March screening for new Brighton-based TV detective series Grace
In the midst of a pandemic, the makers of the new TV detective series Grace have managed to create the illusion of a Covid-free Brighton.
The first episode of Grace, starring John Simm as tenacious Brighton Detective Superintendent Roy Grace, will be screened on ITV this March (date TBC).
Episode number one offers an adaptation of Dead Simple, the first novel in the multi-million-selling series by crime writer Peter James, and with the 17th Roy Grace book coming out in May, it’s potentially a TV series with the legs to run and run.
Which made it all the more important that its very first outing, despite the pandemic all around it, should be – to all appearance at last – completely Covid free.
As John Simm says: “Everybody was saying that (the Covid thing) will age it. Nobody wants to see anybody talking about Covid. It was the most depressingly boring year and we don’t want to see it in the film, I don’t think. It really ages it and puts it in a specific year and that’s just not what it is all about.”
And that’s precisely what the team behind it have managed.
Paul Sandler, one of the executive producers, is delighted that they have managed to overcome “some enormous challenges.”
“It was one of the first dramas to go back into production last summer… or the autumn really, and the brief from ITV was that this needed to be a real Covid-free world so we didn’t want to see background artists with masks on; we didn’t want to see signs outside shops or social distancing. So there was a great deal of thought that went into the protocols and the processes of how we could deliver this safely because obviously that was the top priority for everybody.
“ITV and ITV Global Distribution, the financiers behind this, were incredibly helpful and co-operative and the whole team really pulled together and worked under some very difficult and stringent conditions. We had the crew broken up into very small bubbles.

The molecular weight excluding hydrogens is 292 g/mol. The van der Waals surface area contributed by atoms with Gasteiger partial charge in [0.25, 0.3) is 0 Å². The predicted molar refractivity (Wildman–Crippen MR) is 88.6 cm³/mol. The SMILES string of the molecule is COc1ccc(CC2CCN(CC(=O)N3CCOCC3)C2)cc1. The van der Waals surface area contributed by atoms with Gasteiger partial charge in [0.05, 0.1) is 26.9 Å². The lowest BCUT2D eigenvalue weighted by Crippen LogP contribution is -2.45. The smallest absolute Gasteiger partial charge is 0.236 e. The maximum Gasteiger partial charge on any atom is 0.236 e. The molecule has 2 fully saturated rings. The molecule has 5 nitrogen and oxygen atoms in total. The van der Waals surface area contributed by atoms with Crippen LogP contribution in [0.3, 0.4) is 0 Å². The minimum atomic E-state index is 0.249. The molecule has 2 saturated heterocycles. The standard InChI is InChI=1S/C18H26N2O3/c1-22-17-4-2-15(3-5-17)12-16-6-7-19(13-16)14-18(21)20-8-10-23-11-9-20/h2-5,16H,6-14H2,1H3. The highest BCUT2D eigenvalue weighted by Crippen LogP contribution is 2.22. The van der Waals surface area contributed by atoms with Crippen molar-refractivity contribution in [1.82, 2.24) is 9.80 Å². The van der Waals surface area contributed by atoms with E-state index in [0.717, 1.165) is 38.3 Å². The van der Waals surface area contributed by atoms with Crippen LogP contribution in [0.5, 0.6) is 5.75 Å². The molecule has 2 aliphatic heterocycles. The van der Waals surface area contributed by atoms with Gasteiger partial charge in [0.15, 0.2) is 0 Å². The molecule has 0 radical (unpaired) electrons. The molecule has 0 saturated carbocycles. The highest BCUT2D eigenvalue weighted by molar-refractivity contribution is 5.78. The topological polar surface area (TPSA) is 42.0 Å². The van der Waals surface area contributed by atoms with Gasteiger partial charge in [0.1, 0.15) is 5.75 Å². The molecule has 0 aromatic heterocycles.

“Everything was done in rotation so that the sets were approached and dressed and so on in a very different way from how one would normally achieve it. And despite all that, I think what we have made looks like it was shot in a completely Covid-free world and thanks to everyone’s real perseverance and professionalism I think we have managed to pull it all off, but there were certainly some very stressful moments particularly at the beginning, but we got through it, hopefully something we won’t ever have to do again.
“It was more expensive (because of the restrictions) and we had to go back to the financiers and rework the budget and find some additional funding because it is a slower process and you need more of everything in order to maintain social distancing. There was a lot of care taken around fogging to kill the virus on locations, hand sanitising stations everywhere, very careful scheduling. It was a real challenge and an absolute credit to the team that were on the ground for pulling it off, a really incredible feat.”
The first film, Dead Simple, opens with Grace running inquiries into long forgotten cold cases with little or no prospect of success. He’s fixated by the disappearance of his wife, Sandy, which haunts his thoughts. His unorthodox police methods have come under scrutiny once again, and Grace is walking a career tightrope and risks being moved from the job he loves most.
With so much at stake, his colleague Detective Sergeant Glenn Branson knows he has more to give and asks him for help with a case. When a stag night prank appears to go wrong and the groom goes missing, Branson calls on Grace to unravel events that led to the mysterious disappearance of a successful property developer with everything to live for. Is this a case of stag night shenanigans gone wrong or something more sinister?